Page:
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The summer military moving season is upon us, which means it’s probably time to say good-bye to some very good friends. There will be farewell fire pits, hugs on the driveway, and even a few tears.

But moving requires cleaning out the pantry and refrigerator, so this otherwise sad occasion may also come with parting gifts.

Admit it, you have a bottle of mustard, a can of cooking spray, a block of creamed cheese, or some other food item in your kitchen that you did not purchase. We know you didn’t pay for that jar of Spanish olives, did you?

I’m not accusing anyone of being a thief. To the contrary, I’m merely pointing out a unique aspect of military spouse culture: It’s all about giving.

You make friends at each duty station, and even if friendships are brief, each friend bequeaths to you fond memories of afternoons chatting on the patio during deployments, of the time she took care of your dog when you visited your parents, of the night you brought her wine and Dove Bars because she was crying over her husband’s new orders.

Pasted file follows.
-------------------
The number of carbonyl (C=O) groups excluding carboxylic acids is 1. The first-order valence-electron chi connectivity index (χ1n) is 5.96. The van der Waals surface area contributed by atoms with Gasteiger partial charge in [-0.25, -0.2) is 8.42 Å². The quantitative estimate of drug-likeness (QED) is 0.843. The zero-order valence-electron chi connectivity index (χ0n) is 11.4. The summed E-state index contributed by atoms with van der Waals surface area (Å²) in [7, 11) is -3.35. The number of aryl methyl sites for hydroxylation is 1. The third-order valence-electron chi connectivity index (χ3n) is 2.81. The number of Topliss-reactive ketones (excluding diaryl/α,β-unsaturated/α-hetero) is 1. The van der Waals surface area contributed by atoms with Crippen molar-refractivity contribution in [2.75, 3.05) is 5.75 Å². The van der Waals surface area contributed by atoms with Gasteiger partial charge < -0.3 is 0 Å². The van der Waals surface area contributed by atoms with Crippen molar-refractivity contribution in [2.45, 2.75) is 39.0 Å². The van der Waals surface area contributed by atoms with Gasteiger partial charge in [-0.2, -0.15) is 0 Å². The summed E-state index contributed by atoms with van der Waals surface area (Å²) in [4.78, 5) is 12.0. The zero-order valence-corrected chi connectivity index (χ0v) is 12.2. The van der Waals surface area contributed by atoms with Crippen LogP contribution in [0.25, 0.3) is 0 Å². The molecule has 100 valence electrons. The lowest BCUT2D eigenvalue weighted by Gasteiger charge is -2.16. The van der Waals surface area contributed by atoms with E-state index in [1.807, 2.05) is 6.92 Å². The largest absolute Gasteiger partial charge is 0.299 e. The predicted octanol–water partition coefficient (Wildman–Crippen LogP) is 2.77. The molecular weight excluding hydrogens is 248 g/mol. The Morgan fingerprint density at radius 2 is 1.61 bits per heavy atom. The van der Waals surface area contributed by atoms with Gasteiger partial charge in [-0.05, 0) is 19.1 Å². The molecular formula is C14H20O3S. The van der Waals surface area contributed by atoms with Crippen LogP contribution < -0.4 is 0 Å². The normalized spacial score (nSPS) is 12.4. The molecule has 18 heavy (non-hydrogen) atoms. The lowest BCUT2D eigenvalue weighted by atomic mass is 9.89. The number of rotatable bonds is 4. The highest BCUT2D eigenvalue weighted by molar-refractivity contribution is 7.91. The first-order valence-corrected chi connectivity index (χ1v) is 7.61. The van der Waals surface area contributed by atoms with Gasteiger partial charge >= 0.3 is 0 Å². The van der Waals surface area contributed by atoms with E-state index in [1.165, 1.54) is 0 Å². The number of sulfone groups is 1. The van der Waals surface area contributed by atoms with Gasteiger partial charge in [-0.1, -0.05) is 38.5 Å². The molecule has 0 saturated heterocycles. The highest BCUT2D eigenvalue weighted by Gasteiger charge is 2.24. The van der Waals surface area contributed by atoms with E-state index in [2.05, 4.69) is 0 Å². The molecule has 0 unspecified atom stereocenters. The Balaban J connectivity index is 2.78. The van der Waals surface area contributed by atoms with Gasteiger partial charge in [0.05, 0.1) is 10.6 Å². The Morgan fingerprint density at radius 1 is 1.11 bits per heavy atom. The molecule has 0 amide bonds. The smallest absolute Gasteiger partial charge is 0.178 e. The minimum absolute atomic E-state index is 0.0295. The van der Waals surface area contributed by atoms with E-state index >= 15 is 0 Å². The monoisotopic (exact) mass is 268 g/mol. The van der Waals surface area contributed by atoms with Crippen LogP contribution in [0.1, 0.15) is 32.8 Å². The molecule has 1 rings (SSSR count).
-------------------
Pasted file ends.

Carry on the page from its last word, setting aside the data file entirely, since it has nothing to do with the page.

But her final gift to you is something that, even though it will last for many months to come, seems so thoughtless, perfunctory and random: that bottle of cocktail sauce that was on the door of her refrigerator.

What gives?

Receiving a bag of turkey meatballs may seem like an insult, but this simple gesture between spouses is actually quite poignant.

You certainly don’t need her half-used tub of margarine, but it’s a lasting symbol of her appreciation for your support and friendship. She gave these things to you because that’s what we do — we share travel tips and power tools, hairdressers and babysitters, laughter and tears, the challenges and rewards of military life.

And, we share leftover Shake’N Bake.

Your military spouse friend didn’t mean to offend you with that jar of capers. In fact, she tried very hard to salvage the food in her kitchen by concocting strange casseroles and feeding them to her family. She layered them with melted cheese and cracker crumbs to disguise the can of French-style green beans, that pack of hot dogs with freezer burn, and that bag of stiffened mini-marshmallows.